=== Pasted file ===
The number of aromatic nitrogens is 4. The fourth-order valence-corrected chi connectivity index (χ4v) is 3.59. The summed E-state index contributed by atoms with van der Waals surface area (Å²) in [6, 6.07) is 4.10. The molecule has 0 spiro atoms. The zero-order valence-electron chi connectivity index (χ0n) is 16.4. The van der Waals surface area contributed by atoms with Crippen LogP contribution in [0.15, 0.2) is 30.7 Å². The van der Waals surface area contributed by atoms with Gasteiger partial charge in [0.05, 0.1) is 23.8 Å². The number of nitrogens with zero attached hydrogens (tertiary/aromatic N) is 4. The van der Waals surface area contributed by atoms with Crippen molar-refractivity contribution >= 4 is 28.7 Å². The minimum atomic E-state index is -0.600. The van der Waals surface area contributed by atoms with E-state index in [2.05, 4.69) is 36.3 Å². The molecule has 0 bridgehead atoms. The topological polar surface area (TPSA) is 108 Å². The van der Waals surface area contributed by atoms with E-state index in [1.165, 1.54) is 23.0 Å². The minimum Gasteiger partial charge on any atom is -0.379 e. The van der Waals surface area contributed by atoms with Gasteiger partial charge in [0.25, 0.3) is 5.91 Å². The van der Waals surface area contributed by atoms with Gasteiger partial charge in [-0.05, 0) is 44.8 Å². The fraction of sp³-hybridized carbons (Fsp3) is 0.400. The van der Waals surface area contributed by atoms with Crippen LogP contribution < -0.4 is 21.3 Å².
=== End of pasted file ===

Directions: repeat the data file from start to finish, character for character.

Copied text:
The number of aromatic nitrogens is 4. The fourth-order valence-corrected chi connectivity index (χ4v) is 3.59. The summed E-state index contributed by atoms with van der Waals surface area (Å²) in [6, 6.07) is 4.10. The molecule has 0 spiro atoms. The zero-order valence-electron chi connectivity index (χ0n) is 16.4. The van der Waals surface area contributed by atoms with Crippen LogP contribution in [0.15, 0.2) is 30.7 Å². The van der Waals surface area contributed by atoms with Gasteiger partial charge in [0.05, 0.1) is 23.8 Å². The number of nitrogens with zero attached hydrogens (tertiary/aromatic N) is 4. The van der Waals surface area contributed by atoms with Crippen molar-refractivity contribution >= 4 is 28.7 Å². The minimum atomic E-state index is -0.600. The van der Waals surface area contributed by atoms with E-state index in [2.05, 4.69) is 36.3 Å². The molecule has 0 bridgehead atoms. The topological polar surface area (TPSA) is 108 Å². The van der Waals surface area contributed by atoms with E-state index in [1.165, 1.54) is 23.0 Å². The minimum Gasteiger partial charge on any atom is -0.379 e. The van der Waals surface area contributed by atoms with Gasteiger partial charge in [0.25, 0.3) is 5.91 Å². The van der Waals surface area contributed by atoms with Gasteiger partial charge in [-0.05, 0) is 44.8 Å². The fraction of sp³-hybridized carbons (Fsp3) is 0.400. The van der Waals surface area contributed by atoms with Crippen LogP contribution < -0.4 is 21.3 Å².